“It’s kind of like a big dream, but right after my first call with Dr. Millett, I was on a plane headed to Vail. When I arrived at Vail Valley Medical Center, I had an MRI done and within a couple of hours Dr. Millett entered the room, shook my hand, sat down next to me, and very calmly told me that my rotator cuff surgery did not take and that I essentially had a failed rotator cuff repair that needed to be surgically re-repaired,” said Teri.

Just a short couple of days later, Teri underwent surgery. The surgery itself proved to be more intricate than the previous procedure. During the repair, Dr. Millett used advanced arthroscopic surgery to secure the torn rotator cuff tendon back to its proper position. This procedure was completed so that the lost function of the shoulder could be fully restored.  Patients who are healthy, active, have strong bones and healthy muscles are candidates for a revision rotator cuff repair after a prior failed rotator cuff repair surgery (all of which Teri met the criteria for).

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Now several months post-op, Teri feels fantastic and the difference is night and day following her first surgery. The pain is gone; her range of motion is fully restored, and she is once again strength training—baby steps towards getting her back on the water and ready to compete in the World Championships!

“I really felt lost after my first surgery. I didn’t know who to turn to or where to go for help. I’m thankful for stumbling upon a group of people who were going through similar circumstances as me and that they were able to provide me with Dr. Millett’s information and actually vouch for him. My entire experience with Dr. Millett and his entire staff has been seamless, professional, and to the highest skill set I have ever come across. I truly feel I’m on my way to a full recovery thanks to him,” said Teri.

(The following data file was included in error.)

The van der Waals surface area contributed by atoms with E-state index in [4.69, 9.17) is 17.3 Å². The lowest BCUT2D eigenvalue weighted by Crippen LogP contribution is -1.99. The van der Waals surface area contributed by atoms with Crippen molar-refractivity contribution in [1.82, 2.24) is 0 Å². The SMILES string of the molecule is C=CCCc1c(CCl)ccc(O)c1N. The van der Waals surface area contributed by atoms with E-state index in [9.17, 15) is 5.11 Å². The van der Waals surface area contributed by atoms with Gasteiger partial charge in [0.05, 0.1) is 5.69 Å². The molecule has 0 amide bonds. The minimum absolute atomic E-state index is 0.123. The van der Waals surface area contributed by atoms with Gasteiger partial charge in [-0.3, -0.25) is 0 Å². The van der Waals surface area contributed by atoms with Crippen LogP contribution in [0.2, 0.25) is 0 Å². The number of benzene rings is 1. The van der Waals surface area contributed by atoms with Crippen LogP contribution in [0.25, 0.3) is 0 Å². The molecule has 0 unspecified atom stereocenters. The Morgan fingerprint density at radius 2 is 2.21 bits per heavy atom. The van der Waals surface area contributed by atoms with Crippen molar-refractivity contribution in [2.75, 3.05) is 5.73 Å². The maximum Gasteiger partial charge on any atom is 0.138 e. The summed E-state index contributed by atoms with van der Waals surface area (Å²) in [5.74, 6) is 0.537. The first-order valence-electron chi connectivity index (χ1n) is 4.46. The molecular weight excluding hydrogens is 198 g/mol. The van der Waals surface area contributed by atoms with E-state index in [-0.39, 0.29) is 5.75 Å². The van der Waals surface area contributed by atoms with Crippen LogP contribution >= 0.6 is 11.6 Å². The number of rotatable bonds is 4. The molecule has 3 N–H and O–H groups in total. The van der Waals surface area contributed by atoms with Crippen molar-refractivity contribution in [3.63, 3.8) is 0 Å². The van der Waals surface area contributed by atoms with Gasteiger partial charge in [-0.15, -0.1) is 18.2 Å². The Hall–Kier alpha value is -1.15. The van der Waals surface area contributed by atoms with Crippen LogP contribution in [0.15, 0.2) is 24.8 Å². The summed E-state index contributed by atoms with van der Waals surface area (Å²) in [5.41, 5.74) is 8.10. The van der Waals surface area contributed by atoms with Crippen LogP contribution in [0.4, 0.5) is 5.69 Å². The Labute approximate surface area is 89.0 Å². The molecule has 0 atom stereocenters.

Teri continues by saying, “This experience changed me; most of the orthopedic shoulder surgeons that I have dealt with are just cut and dry, in and out, and that is all you get. Dr. Millett has the bedside manner, personality, and the medical skills all wrapped up into one package. He has restored my confidence and he gave me my life back.”

overall champUPDATE: Teri Larson has won the overall title at the 2016 Barefoot Waterski World Championships.

While clinical studies support the effectiveness of these procedures, individual results may vary. There are no guarantees of outcome. All surgeries involve the risk of major complications. Before you decide on surgery, discuss treatment options with your doctor. Understanding the risks of each treatment can help you make the best decision for your individual situation.  Always ask your doctor about all treatment options, as well as their risks and benefits. Only your doctor can determine the appropriate treatment for your situation. The clinical information and opinions, including any inaccuracies expressed in this material by patients or doctor are not necessarily those of Peter Millett, MD and should not be considered as substitute for medical advice provided by your doctor.